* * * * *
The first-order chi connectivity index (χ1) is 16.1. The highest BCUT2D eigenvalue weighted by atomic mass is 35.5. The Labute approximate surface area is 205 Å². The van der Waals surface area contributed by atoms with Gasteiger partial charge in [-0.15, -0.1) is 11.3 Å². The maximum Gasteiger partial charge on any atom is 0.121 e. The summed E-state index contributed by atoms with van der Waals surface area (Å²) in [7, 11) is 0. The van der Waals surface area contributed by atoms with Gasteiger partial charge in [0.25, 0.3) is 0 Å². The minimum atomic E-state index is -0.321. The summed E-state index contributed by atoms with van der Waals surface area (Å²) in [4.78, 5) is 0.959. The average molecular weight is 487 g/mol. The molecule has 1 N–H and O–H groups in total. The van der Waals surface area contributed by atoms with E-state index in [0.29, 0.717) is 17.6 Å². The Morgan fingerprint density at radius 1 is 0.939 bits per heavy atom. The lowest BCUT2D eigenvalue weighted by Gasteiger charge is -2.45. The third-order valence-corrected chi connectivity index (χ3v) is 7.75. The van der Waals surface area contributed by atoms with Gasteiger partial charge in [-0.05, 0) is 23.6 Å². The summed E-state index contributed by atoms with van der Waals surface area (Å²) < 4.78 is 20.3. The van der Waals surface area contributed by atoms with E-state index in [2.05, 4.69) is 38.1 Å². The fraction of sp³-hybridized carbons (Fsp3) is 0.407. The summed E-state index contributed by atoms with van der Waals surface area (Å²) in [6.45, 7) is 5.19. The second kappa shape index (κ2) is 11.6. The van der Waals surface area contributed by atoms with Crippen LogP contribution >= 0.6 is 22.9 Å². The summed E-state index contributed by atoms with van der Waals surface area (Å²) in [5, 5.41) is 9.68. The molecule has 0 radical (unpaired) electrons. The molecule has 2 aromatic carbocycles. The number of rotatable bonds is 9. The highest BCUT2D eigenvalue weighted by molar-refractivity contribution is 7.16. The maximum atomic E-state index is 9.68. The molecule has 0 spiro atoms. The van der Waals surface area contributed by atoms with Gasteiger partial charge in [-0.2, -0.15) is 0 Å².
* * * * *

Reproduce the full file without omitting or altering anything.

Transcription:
The first-order chi connectivity index (χ1) is 16.1. The highest BCUT2D eigenvalue weighted by atomic mass is 35.5. The Labute approximate surface area is 205 Å². The van der Waals surface area contributed by atoms with Gasteiger partial charge in [-0.15, -0.1) is 11.3 Å². The maximum Gasteiger partial charge on any atom is 0.121 e. The summed E-state index contributed by atoms with van der Waals surface area (Å²) in [7, 11) is 0. The van der Waals surface area contributed by atoms with Gasteiger partial charge in [0.25, 0.3) is 0 Å². The minimum atomic E-state index is -0.321. The summed E-state index contributed by atoms with van der Waals surface area (Å²) in [4.78, 5) is 0.959. The average molecular weight is 487 g/mol. The molecule has 1 N–H and O–H groups in total. The van der Waals surface area contributed by atoms with E-state index in [0.29, 0.717) is 17.6 Å². The Morgan fingerprint density at radius 1 is 0.939 bits per heavy atom. The lowest BCUT2D eigenvalue weighted by Gasteiger charge is -2.45. The third-order valence-corrected chi connectivity index (χ3v) is 7.75. The van der Waals surface area contributed by atoms with Gasteiger partial charge in [-0.05, 0) is 23.6 Å². The summed E-state index contributed by atoms with van der Waals surface area (Å²) < 4.78 is 20.3. The van der Waals surface area contributed by atoms with E-state index in [2.05, 4.69) is 38.1 Å². The fraction of sp³-hybridized carbons (Fsp3) is 0.407. The summed E-state index contributed by atoms with van der Waals surface area (Å²) in [6.45, 7) is 5.19. The second kappa shape index (κ2) is 11.6. The van der Waals surface area contributed by atoms with Crippen LogP contribution >= 0.6 is 22.9 Å². The summed E-state index contributed by atoms with van der Waals surface area (Å²) in [5, 5.41) is 9.68. The molecule has 0 radical (unpaired) electrons. The molecule has 2 aromatic carbocycles. The number of rotatable bonds is 9. The highest BCUT2D eigenvalue weighted by molar-refractivity contribution is 7.16. The maximum atomic E-state index is 9.68. The molecule has 0 spiro atoms. The van der Waals surface area contributed by atoms with Gasteiger partial charge in [-0.2, -0.15) is 0 Å².